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If Indian geopolitics isn't the focus of your interest then you might not see much value in this blog. You might wonder: What is the point of repeated posts boasting of better Chinese results?
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Monday, June 20, 2011

Are the majority of Indians in China medical students?

There a lot of Chinese exports but the most unusual low cost Chinese product in global trade must be English language medical education. The demand from India is high and if the numbers are accurate a majority of Indian residents in mainland China are medical students enrolled in English language MBBS courses (Bachelor of Medicine, Bachelor of Surgery). The most recent reported estimate puts the Indian med student population at about 8,000.

According to the 2010 Chinese Census, Indians are the 8th most numerous nationality among foreign residents in mainland China. There are 15,000 Indians, a number that seems low given the larger population of 20,000 Indians in Hong Kong.

Indian students began enrolling in the last decade when modified regulations opened the door to Chinese medical education. Three primary factors drive the phenomenon:

1) Admissions standards for foreign seats at Chinese medical schools are lower compared to Indian medical colleges.
2) Tuition from foreign students is a money earner for Chinese universities but the fees are still much lower compared to the high cost of private Indian medical colleges. (Chinese medical schools are huge and can just add a couple of hundred seats.)
3) A majority of medical students are from Andhra Pradesh, a South Indian state with a particularly strong culture of upper middleclassness (families pushing children to get professional credentials).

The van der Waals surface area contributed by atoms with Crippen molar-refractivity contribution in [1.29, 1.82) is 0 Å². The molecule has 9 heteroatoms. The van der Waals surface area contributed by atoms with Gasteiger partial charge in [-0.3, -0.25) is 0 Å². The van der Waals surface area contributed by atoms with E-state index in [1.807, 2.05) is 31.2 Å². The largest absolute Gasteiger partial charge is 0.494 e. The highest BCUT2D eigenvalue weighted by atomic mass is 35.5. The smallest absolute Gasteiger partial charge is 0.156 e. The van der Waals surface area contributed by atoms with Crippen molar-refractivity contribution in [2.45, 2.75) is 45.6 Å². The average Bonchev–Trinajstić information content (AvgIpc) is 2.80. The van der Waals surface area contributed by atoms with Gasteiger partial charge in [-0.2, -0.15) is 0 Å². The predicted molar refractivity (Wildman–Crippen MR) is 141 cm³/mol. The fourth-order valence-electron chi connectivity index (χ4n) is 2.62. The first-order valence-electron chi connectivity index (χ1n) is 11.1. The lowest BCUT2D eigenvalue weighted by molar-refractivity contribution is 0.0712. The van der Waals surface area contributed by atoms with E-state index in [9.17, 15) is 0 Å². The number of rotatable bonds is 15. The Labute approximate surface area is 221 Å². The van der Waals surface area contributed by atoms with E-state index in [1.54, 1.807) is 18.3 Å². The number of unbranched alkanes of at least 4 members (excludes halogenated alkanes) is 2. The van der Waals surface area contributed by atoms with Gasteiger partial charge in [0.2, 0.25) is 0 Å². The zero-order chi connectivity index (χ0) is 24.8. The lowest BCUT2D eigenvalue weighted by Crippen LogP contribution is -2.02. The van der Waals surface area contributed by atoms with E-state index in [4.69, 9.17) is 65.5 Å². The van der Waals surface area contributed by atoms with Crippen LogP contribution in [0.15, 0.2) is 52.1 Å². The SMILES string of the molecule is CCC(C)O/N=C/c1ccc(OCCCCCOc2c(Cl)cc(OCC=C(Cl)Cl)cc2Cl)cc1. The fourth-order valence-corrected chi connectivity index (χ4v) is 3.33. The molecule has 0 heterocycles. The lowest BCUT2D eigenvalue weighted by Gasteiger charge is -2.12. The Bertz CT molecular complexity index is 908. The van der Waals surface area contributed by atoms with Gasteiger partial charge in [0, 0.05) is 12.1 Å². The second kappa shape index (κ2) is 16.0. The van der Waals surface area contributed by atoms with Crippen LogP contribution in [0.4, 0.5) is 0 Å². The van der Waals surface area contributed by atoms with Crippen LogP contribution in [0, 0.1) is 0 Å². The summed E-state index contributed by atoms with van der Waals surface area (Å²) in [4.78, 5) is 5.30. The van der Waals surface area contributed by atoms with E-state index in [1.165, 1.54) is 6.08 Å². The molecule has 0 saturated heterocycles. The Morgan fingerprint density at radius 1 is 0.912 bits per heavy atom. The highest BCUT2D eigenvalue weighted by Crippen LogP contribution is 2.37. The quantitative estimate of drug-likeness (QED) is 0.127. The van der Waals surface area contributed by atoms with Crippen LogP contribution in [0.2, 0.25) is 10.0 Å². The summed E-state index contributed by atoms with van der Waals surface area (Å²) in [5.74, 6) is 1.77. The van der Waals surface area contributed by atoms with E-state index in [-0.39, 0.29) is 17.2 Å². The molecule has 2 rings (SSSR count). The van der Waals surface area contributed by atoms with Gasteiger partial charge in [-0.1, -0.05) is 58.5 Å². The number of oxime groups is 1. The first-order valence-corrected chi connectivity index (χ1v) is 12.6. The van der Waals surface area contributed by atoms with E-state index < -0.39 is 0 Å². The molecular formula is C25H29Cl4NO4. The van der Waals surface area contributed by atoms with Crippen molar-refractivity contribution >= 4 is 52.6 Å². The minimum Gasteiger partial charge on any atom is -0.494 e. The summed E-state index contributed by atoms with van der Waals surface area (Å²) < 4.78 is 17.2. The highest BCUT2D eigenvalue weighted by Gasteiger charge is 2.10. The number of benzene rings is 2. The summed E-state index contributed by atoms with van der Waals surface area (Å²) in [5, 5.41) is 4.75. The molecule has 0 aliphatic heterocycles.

There is probably a no more significant conduit of Chinese and Indian cultural interaction than through medical education. By the third year, Indian students must be able to speak some Chinese to work with staff and treat patients at hospitals. Years from now there will be tens of thousands of middle class Indians with years of exposure to China from their university days. I wonder if many of them will have roles in relations between the countries.

22 comments:

  1. China is the answer to India's higher education shortage. It's cheaper to live AND study in China than moving to a metropolitan university in India. More so, if you can't make the cut-off. Kudos for this post on your blog!

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  2. It's sad that China is diluting the quality of its educational institutions by importing low IQ Indians.

    ReplyDelete
    Replies
    1. Are Managements of Indian Medical Colleges (particularly Pvt Colleges) selling their seats to higher IQ students? please enquire. Only money power is the criteria. Just u have to pay 20-30 Lacs more than Tuition Fees to get one seat.

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    2. Low IQ Indians???????????????? Ur just a fool who do not have any bit of IQ at all

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    3. I think you are so wrong I do not think that the Indian med student in china have low IQ, I am sure that they have go marks, but they miss the cut of point in their own country by said just a few points.

      By the way those who have very good marks for exam. does not mean they are smart. Look at Bill Gate, Thomas Eddison, they are drop out. In fact most of the self make man are suceessful, Did not come from the top school.